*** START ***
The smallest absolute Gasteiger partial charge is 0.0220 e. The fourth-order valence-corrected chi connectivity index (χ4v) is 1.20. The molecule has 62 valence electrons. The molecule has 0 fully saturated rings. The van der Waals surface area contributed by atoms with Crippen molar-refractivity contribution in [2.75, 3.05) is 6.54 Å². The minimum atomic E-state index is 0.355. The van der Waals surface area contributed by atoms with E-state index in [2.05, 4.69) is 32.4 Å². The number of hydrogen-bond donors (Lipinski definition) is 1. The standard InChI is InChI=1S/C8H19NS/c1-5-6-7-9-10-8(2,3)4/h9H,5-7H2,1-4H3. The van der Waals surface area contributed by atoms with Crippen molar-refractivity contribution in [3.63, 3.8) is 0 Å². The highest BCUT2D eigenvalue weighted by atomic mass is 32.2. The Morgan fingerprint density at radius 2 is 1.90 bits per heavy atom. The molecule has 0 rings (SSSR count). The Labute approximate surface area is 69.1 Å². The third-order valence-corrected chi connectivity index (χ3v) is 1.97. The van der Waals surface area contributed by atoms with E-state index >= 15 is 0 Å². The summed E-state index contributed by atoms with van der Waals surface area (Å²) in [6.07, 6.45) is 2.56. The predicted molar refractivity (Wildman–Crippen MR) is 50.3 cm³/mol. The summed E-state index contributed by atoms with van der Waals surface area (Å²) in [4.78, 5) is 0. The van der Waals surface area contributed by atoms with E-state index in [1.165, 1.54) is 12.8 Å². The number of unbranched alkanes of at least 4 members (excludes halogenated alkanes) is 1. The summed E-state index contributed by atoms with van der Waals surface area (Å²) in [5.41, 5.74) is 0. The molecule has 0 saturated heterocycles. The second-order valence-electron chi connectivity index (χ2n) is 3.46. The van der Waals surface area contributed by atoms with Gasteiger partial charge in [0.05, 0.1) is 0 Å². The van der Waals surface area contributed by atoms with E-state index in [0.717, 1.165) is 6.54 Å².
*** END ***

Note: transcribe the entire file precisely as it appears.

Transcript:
The smallest absolute Gasteiger partial charge is 0.0220 e. The fourth-order valence-corrected chi connectivity index (χ4v) is 1.20. The molecule has 62 valence electrons. The molecule has 0 fully saturated rings. The van der Waals surface area contributed by atoms with Crippen molar-refractivity contribution in [2.75, 3.05) is 6.54 Å². The minimum atomic E-state index is 0.355. The van der Waals surface area contributed by atoms with E-state index in [2.05, 4.69) is 32.4 Å². The number of hydrogen-bond donors (Lipinski definition) is 1. The standard InChI is InChI=1S/C8H19NS/c1-5-6-7-9-10-8(2,3)4/h9H,5-7H2,1-4H3. The van der Waals surface area contributed by atoms with Crippen molar-refractivity contribution in [3.63, 3.8) is 0 Å². The highest BCUT2D eigenvalue weighted by atomic mass is 32.2. The Morgan fingerprint density at radius 2 is 1.90 bits per heavy atom. The molecule has 0 rings (SSSR count). The Labute approximate surface area is 69.1 Å². The third-order valence-corrected chi connectivity index (χ3v) is 1.97. The van der Waals surface area contributed by atoms with E-state index >= 15 is 0 Å². The summed E-state index contributed by atoms with van der Waals surface area (Å²) in [6.07, 6.45) is 2.56. The predicted molar refractivity (Wildman–Crippen MR) is 50.3 cm³/mol. The summed E-state index contributed by atoms with van der Waals surface area (Å²) in [4.78, 5) is 0. The van der Waals surface area contributed by atoms with E-state index in [1.165, 1.54) is 12.8 Å². The number of unbranched alkanes of at least 4 members (excludes halogenated alkanes) is 1. The summed E-state index contributed by atoms with van der Waals surface area (Å²) in [5.41, 5.74) is 0. The molecule has 0 saturated heterocycles. The second-order valence-electron chi connectivity index (χ2n) is 3.46. The van der Waals surface area contributed by atoms with Gasteiger partial charge in [0.05, 0.1) is 0 Å². The van der Waals surface area contributed by atoms with E-state index in [0.717, 1.165) is 6.54 Å².